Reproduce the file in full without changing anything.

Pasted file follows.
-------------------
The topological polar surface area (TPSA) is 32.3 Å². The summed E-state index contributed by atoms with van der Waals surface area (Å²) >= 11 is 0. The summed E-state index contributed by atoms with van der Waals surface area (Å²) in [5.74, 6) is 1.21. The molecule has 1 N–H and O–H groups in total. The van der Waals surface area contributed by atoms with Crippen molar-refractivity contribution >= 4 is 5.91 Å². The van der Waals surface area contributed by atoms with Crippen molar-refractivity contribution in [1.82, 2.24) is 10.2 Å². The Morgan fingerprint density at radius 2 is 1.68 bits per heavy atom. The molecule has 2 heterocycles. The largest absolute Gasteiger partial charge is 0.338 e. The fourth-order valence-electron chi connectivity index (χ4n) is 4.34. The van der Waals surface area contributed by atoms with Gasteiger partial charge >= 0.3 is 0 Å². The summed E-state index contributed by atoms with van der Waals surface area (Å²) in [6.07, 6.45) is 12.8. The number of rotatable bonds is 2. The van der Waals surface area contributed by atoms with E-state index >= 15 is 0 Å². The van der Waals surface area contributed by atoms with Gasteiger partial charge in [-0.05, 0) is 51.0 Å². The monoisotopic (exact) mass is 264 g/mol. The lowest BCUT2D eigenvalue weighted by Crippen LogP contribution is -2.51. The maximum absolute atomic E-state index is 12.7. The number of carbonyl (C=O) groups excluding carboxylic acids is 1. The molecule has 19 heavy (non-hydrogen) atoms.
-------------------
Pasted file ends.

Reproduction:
The topological polar surface area (TPSA) is 32.3 Å². The summed E-state index contributed by atoms with van der Waals surface area (Å²) >= 11 is 0. The summed E-state index contributed by atoms with van der Waals surface area (Å²) in [5.74, 6) is 1.21. The molecule has 1 N–H and O–H groups in total. The van der Waals surface area contributed by atoms with Crippen molar-refractivity contribution >= 4 is 5.91 Å². The van der Waals surface area contributed by atoms with Crippen molar-refractivity contribution in [1.82, 2.24) is 10.2 Å². The Morgan fingerprint density at radius 2 is 1.68 bits per heavy atom. The molecule has 2 heterocycles. The largest absolute Gasteiger partial charge is 0.338 e. The fourth-order valence-electron chi connectivity index (χ4n) is 4.34. The van der Waals surface area contributed by atoms with Gasteiger partial charge >= 0.3 is 0 Å². The summed E-state index contributed by atoms with van der Waals surface area (Å²) in [6.07, 6.45) is 12.8. The number of rotatable bonds is 2. The van der Waals surface area contributed by atoms with E-state index >= 15 is 0 Å². The van der Waals surface area contributed by atoms with Gasteiger partial charge in [-0.05, 0) is 51.0 Å². The monoisotopic (exact) mass is 264 g/mol. The lowest BCUT2D eigenvalue weighted by Crippen LogP contribution is -2.51. The maximum absolute atomic E-state index is 12.7. The number of carbonyl (C=O) groups excluding carboxylic acids is 1. The molecule has 19 heavy (non-hydrogen) atoms.